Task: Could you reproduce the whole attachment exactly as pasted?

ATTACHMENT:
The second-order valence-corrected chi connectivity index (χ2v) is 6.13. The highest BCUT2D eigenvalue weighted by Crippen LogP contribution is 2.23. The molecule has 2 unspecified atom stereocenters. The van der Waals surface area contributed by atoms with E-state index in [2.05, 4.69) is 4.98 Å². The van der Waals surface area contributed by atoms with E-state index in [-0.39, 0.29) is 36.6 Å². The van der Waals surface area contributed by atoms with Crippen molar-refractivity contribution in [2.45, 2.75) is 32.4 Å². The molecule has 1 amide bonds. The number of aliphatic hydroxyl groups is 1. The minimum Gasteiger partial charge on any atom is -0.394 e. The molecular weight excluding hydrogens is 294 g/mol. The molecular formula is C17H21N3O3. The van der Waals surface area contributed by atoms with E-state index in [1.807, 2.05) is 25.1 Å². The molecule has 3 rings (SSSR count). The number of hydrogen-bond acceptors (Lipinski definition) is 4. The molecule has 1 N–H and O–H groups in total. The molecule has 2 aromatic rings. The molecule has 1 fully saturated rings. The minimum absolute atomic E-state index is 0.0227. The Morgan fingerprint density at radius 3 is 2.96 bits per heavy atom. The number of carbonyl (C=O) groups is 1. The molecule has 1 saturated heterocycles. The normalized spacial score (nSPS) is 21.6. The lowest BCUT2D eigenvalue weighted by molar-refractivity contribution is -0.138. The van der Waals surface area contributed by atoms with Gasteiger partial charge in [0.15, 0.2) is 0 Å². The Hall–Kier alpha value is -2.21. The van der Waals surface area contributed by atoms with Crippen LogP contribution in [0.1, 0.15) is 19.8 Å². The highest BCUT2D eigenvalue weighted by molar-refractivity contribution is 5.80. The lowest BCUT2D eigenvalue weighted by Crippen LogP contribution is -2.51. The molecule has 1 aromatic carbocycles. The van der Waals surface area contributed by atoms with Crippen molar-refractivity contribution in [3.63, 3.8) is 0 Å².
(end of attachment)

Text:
The second-order valence-corrected chi connectivity index (χ2v) is 6.13. The highest BCUT2D eigenvalue weighted by Crippen LogP contribution is 2.23. The molecule has 2 unspecified atom stereocenters. The van der Waals surface area contributed by atoms with E-state index in [2.05, 4.69) is 4.98 Å². The van der Waals surface area contributed by atoms with E-state index in [-0.39, 0.29) is 36.6 Å². The van der Waals surface area contributed by atoms with Crippen molar-refractivity contribution in [2.45, 2.75) is 32.4 Å². The molecule has 1 amide bonds. The number of aliphatic hydroxyl groups is 1. The minimum Gasteiger partial charge on any atom is -0.394 e. The molecular weight excluding hydrogens is 294 g/mol. The molecular formula is C17H21N3O3. The van der Waals surface area contributed by atoms with E-state index in [1.807, 2.05) is 25.1 Å². The molecule has 3 rings (SSSR count). The number of hydrogen-bond acceptors (Lipinski definition) is 4. The molecule has 1 N–H and O–H groups in total. The molecule has 2 aromatic rings. The molecule has 1 fully saturated rings. The minimum absolute atomic E-state index is 0.0227. The Morgan fingerprint density at radius 3 is 2.96 bits per heavy atom. The number of carbonyl (C=O) groups is 1. The molecule has 1 saturated heterocycles. The normalized spacial score (nSPS) is 21.6. The lowest BCUT2D eigenvalue weighted by molar-refractivity contribution is -0.138. The van der Waals surface area contributed by atoms with Gasteiger partial charge in [0.15, 0.2) is 0 Å². The Hall–Kier alpha value is -2.21. The van der Waals surface area contributed by atoms with Crippen LogP contribution in [0.1, 0.15) is 19.8 Å². The highest BCUT2D eigenvalue weighted by molar-refractivity contribution is 5.80. The lowest BCUT2D eigenvalue weighted by Crippen LogP contribution is -2.51. The molecule has 1 aromatic carbocycles. The van der Waals surface area contributed by atoms with Crippen molar-refractivity contribution in [3.63, 3.8) is 0 Å².